People who stutter often find that they stutter less when they are relaxed. Some have even said that they stutter less when they are out drinking with their friends. The problem with that way of relaxing is that you can't drink constantly just so you won't stutter! Practicing relaxation exercises daily, learning to stay calm in stressful situations, and keeping your life as stress-free as possible could lessen stuttering. Even keeping company with people who are calm instead of those type A personalities could help. If you can notice where you tense up when you are stuttering and learn to relax the specific place where the tension is, that would be a big help. A speech therapist can help you learn to identify those muscles you use during speech and how to relax them with certain exercises.

Parents of Child Who Stutters

Murray states in A Stutterers Story (published by The Stuttering Foundation of America), "Parents sometimes respond to the development of a child's stuttering by wondering what they have done to him to make it happen. This question is probably unjutified; furthermore, when it does arise, it can influence parental behavior that will work against the child's improvement. Self-blame produces tension, and often anger. In a home these feelings add to a youngster's troubles, complicating his own emotions and increasing his stuttering. Any mistakes the parents made in the past probably were unintentional ones. Parents should realize that nothing can be done about past mistakes, ignore the temptation to punish themselves, and direct their energies toward learning all they can about the problem and instituting any changes in the home that will benefit their child."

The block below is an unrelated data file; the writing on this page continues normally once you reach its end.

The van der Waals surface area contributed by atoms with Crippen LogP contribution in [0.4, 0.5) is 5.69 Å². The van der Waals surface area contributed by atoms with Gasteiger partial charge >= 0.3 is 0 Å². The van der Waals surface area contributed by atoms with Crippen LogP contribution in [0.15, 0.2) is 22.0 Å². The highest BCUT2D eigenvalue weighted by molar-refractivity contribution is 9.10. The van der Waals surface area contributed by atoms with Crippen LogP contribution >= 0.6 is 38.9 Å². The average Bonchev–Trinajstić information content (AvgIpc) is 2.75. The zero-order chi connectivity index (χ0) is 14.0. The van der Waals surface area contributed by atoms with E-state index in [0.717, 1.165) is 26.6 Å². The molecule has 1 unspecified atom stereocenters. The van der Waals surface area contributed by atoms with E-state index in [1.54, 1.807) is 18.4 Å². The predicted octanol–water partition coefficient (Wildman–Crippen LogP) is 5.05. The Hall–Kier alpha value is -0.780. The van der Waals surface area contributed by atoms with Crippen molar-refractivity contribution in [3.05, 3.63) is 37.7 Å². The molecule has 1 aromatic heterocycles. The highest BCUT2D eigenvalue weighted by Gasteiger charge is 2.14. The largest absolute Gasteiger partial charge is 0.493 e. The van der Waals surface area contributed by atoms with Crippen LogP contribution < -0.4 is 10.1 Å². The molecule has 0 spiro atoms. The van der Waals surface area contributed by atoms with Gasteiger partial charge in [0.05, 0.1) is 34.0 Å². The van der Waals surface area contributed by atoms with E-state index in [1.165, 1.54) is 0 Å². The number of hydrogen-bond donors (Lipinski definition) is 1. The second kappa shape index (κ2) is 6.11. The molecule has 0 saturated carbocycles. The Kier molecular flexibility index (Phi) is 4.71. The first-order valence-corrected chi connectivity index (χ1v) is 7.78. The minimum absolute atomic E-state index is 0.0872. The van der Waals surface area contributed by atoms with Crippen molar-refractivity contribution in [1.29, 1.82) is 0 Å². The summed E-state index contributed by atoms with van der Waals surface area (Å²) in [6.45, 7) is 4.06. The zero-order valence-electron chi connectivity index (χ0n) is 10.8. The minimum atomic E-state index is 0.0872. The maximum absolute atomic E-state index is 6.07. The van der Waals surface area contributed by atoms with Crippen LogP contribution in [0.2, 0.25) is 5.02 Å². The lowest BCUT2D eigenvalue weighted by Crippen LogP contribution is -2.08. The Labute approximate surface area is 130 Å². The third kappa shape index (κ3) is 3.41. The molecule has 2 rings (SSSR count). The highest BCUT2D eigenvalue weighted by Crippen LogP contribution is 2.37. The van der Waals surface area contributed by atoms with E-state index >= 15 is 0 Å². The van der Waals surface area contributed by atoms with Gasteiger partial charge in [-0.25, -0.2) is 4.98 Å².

Things that parents can do at home to help a child who stutters can be found at

Three and Four Year Olds

"Normal speech imperfections are usually most in evidence when children are three or four. At this time they may do a good deal of word repeating, and occasionally they may prolong word sounds. ....if incividuals close to the child do not see surprised or alarmed about the unusual number of repetitions or prolongations, the amount of his speech will probably drop to a familiar level." A Stutterer's Story published by The Stuttering Foundation

Even with the amount of information available to parents, there are still those who do as one young man said "my father slaps me every time I stutter" and the result is probably the same as that young man continued "so I stopped talking."

Parents with concerns about a child's speech should go to and learn how they can best help their child.

Childhood stuttering

"We know that relatively small changes in family attitude or lessening of environmental strain can sometimes be enough to make a small child's stuttering disappear completely. The first thing that parents can do to help, then, is to examine their child's routine experiences carefully, trying to see them through his eyes, looking for sources of pressure or strain. Anything that makes life unpleasant for him and that is not essential should be eliminated. This process is sometimes called indirect therapy. It might also be called giving nature a chance." Frederick Murray, Ph.D in "A Stutterer's Story" published by The Stuttering Foundation of America.